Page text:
Rwenzori Mountains National Park has over 217 bird species including Albertine rift endemics like; the Rwenzori Turaco, Handsome Francolin, Rwenzori Nightjar, Regal sunbird, Archer’s Robin Chat, Kivu Ground thrush, Purple-breasted sunbird, Red-throated Alethe, Dwarf Honeyguide, Red-faced Woodland Warbler, Rwenzori Batis, Dusky and Shelley’s Crimsonwing, Montane Masked and Collared Apalises, Stripe-breast Tit, Grauer’s Cuckoo-shrike, Strange Weaver, and Blue-headed sunbird. The other birds to look out for include; Red-thighed Sparrowhawk, Scarlet-tufted Malachite Sunbird, Barred Long-tailed Cuckoo, Western Green Tinkerbird, Lammergeyer, Montane Sooty Boubou, Golden-winged Sunbird, African Long-eared Owl, Grey-winged Robin, Olive Woodpecker, Evergreen Forest Warbler, Lagden’s Bush-Shrike, Oriole-Finch, Bamboo Warbler, Grey-chested Illadopsis, White-collared Olive-back, and Red-faced Crimsonwing. Other species include; Barbets, Robins, Bee-eaters, Swifts, Bearded vultures, and black eagles.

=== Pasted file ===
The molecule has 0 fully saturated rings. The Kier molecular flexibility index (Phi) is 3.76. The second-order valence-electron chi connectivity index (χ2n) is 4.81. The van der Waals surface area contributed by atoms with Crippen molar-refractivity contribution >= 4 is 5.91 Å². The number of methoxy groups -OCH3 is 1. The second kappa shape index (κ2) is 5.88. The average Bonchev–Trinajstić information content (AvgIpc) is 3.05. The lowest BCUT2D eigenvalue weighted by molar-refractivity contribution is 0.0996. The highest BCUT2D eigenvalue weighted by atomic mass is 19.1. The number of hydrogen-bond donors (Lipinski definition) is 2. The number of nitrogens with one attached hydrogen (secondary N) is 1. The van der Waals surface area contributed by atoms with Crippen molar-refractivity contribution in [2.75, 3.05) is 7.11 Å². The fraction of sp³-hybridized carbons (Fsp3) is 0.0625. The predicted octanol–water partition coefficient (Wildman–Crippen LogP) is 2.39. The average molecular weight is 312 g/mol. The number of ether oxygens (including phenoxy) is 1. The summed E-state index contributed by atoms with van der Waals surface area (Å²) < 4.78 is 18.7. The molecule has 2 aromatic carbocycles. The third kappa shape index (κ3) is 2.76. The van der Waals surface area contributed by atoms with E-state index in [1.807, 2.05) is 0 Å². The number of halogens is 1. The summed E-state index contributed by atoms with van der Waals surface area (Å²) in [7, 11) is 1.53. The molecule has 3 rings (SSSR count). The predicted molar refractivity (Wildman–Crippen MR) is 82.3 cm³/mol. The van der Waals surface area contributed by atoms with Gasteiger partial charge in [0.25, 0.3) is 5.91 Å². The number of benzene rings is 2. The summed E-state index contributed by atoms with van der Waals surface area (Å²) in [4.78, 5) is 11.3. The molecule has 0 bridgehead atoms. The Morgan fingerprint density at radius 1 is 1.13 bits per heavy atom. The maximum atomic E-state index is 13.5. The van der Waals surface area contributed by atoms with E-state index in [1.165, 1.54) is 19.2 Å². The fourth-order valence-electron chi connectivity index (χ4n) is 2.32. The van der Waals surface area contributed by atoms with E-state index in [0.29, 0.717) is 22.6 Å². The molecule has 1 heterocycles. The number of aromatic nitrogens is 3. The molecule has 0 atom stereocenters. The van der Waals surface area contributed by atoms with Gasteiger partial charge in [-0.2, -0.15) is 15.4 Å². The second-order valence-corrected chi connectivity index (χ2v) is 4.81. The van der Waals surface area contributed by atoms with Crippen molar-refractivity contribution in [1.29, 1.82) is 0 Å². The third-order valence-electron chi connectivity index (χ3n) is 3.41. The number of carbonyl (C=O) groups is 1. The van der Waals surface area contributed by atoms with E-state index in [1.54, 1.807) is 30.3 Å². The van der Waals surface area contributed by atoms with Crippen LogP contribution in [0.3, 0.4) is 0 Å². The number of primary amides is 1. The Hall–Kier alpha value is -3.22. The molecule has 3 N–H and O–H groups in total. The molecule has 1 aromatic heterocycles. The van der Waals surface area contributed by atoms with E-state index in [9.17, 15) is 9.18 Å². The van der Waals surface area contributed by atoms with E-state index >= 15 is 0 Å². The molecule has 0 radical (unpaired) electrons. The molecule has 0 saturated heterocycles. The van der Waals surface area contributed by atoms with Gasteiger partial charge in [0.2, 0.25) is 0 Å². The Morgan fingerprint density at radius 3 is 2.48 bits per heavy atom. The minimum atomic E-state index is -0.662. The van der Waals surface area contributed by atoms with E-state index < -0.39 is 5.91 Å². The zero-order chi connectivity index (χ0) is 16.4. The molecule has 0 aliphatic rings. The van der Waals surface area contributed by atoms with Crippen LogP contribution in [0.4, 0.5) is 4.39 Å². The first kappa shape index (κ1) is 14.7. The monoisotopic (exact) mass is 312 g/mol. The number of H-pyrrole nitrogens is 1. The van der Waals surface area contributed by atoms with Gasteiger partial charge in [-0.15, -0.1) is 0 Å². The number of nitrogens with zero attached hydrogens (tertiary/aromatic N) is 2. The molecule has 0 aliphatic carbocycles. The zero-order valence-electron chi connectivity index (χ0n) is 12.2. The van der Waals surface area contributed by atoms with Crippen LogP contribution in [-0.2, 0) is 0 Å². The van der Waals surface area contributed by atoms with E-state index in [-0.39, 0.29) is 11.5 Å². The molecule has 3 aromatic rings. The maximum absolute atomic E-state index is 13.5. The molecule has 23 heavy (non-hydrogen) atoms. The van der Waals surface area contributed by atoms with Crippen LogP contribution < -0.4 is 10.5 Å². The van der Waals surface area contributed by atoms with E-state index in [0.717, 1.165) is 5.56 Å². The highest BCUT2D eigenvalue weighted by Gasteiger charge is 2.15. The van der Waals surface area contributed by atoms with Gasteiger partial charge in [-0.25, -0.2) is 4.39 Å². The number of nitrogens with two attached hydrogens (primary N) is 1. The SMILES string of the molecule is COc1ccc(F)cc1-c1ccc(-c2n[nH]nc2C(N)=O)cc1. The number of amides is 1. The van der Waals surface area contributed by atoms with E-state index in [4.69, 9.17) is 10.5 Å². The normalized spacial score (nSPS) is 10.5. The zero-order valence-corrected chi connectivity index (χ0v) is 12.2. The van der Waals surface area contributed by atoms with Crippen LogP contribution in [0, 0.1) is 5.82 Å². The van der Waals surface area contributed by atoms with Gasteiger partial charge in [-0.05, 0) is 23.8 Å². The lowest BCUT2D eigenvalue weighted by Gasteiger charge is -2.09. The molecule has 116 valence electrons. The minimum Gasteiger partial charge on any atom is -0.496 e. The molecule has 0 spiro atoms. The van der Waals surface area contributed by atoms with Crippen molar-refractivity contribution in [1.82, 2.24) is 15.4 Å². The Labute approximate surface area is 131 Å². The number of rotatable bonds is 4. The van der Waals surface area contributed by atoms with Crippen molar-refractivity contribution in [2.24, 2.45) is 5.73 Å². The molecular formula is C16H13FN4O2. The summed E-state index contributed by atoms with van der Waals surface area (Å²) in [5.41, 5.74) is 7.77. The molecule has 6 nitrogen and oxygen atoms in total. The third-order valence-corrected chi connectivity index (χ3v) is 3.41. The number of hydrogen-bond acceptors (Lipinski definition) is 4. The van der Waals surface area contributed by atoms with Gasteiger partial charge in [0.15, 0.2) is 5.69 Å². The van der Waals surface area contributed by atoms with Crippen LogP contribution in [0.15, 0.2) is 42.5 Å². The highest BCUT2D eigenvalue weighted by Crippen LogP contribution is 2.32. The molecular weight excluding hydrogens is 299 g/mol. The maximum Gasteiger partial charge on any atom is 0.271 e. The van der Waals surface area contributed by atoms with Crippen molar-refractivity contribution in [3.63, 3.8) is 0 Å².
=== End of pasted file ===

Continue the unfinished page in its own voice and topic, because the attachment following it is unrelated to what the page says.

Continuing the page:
Tourist attractions & activities

Equatorial snow peaks

rwenzori-mountain-national-park-peaks

The Rwenzori mountain range comprises of six different mountains. Although these mountains are situated just miles north of the equator, the highest mountains in the range; Mt. Stanley (5,109m), Mt. Speke (4890m) and Mt. Baker (4348m), all bear permanently snow-capped peaks and glaciers. These fascinating equatorial snow peaks can be reached by hikers through the  central circuit trail and the Kilembe trail.

Vegetation

The park has 5 distinct vegetation zones which change according to changes in altitude. The lower slopes of the Rwenzoris are blanketed in bamboo, moorland, and rich moist montane forest. Huge tree heathers and radiant mosses are draped across the mountainside, with enormous lobelias, and everlasting flowers. The hikers who ascend the mountains encounter various attitudinal vegetation zones.

Lakes

rwenzori-mountain-national-park-lakes